32. 32. Antigens vs AntibodiesAntigens vs Antibodies  AntigensAntigens areare macromolecules that elicit an immune response in the body and can specifically bind with antibody. The most common antigens are proteins and polysaccharides.  AnAn antibodyantibody is a “Y” shaped proteinis a “Y” shaped protein produced in response to an antigen.produced in response to an antigen.
  33. 33. Antigens vs ImmunogenAntigens vs Immunogen An immunogen refers to a molecule that is capable of eliciting an immune response, whereas an antigen refers to a molecule that is capable of binding to the product of that immune response (Ab). So, an immunogen is necessarily an antigen, but an antigen may not necessarily be an immunogen - The terms immunogen and antigen are often used interchangeably but the later is more common.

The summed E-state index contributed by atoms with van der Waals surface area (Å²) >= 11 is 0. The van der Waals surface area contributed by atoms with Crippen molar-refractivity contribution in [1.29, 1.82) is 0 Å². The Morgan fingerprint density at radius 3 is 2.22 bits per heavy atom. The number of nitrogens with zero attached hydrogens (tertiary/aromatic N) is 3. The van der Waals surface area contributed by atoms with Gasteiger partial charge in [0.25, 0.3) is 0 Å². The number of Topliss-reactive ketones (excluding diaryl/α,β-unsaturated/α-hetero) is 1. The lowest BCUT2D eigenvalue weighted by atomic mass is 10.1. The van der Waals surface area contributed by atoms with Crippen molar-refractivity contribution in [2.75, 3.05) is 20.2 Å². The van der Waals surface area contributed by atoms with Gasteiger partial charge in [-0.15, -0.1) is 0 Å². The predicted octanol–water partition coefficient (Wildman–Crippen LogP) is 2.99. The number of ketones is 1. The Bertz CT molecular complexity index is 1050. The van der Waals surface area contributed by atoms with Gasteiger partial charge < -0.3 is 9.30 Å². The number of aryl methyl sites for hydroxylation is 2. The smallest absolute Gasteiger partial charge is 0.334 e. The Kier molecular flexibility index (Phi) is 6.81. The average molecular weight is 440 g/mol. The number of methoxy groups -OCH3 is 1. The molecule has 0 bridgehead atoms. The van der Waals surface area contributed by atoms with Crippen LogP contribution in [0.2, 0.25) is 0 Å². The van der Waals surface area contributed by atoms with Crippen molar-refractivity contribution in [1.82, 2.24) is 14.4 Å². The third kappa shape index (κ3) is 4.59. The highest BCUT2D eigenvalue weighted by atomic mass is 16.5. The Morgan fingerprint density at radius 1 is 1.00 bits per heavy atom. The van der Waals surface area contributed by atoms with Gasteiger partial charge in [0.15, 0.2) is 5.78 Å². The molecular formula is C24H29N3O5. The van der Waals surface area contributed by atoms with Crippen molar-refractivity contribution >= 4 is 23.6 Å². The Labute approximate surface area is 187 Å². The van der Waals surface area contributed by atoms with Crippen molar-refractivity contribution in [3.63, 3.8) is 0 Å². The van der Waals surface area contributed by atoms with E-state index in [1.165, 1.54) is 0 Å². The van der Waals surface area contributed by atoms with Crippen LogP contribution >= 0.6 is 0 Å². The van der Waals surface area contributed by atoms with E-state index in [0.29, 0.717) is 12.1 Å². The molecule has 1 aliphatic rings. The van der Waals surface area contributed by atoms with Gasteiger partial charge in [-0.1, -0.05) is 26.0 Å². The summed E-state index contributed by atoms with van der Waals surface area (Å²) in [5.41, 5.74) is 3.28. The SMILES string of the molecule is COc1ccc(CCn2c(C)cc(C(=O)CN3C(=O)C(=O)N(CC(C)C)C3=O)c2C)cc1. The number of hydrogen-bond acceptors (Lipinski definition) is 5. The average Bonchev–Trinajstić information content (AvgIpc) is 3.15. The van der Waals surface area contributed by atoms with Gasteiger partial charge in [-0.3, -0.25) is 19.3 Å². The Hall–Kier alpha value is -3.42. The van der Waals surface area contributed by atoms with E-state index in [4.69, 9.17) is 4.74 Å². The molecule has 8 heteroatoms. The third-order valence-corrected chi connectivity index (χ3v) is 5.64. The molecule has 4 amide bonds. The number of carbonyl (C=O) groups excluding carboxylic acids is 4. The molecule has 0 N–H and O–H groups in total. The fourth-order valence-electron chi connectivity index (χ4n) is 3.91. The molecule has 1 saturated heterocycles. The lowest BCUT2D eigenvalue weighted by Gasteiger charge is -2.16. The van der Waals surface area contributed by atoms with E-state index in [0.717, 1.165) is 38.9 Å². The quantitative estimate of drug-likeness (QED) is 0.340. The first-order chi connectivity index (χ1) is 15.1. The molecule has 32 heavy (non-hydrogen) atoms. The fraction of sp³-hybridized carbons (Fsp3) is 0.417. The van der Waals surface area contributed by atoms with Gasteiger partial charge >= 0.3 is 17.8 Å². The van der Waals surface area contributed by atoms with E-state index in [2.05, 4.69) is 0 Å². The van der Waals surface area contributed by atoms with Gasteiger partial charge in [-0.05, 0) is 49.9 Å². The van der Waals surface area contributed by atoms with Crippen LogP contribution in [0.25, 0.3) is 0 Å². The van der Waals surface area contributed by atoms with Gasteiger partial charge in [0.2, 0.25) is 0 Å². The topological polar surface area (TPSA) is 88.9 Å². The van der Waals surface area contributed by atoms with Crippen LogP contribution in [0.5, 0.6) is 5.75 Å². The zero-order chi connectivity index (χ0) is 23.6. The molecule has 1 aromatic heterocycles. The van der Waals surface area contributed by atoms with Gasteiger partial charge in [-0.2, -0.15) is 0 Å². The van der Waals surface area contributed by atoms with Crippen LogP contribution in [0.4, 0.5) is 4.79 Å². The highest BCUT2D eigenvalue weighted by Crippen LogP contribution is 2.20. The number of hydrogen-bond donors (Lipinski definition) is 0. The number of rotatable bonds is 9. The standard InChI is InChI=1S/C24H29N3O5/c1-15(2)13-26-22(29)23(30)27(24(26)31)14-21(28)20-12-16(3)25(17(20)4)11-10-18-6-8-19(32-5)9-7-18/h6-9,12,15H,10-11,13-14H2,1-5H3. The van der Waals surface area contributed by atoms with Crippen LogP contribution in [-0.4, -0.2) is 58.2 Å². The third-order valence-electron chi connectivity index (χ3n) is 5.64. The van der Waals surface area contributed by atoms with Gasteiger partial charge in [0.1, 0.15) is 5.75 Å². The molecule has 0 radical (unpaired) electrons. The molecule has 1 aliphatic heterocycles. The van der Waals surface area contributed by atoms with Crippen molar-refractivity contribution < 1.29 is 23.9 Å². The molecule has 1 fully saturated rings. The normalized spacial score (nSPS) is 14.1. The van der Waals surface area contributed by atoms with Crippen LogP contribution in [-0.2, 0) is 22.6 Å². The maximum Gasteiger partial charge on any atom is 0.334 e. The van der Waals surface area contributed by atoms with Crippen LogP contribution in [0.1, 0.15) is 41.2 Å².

34. 34.  AntigensAntigens can enter the body from the environment.can enter the body from the environment. These includeThese include 1) inhaled macromolecules (e.g., proteins on cat hairs1) inhaled macromolecules (e.g., proteins on cat hairs that can trigger an attack ofthat can trigger an attack of asthmaasthma in susceptiblein susceptible people)people) 2) ingested macromolecules (e.g., shellfish proteins that2) ingested macromolecules (e.g., shellfish proteins that trigger antrigger an allergic responseallergic response in susceptible people)in susceptible people) 3) molecules that are introduced beneath the skin (e.g.,3) molecules that are introduced beneath the skin (e.g., on a splinter or in an injectedon a splinter or in an injected vaccinevaccine)) AntigensAntigens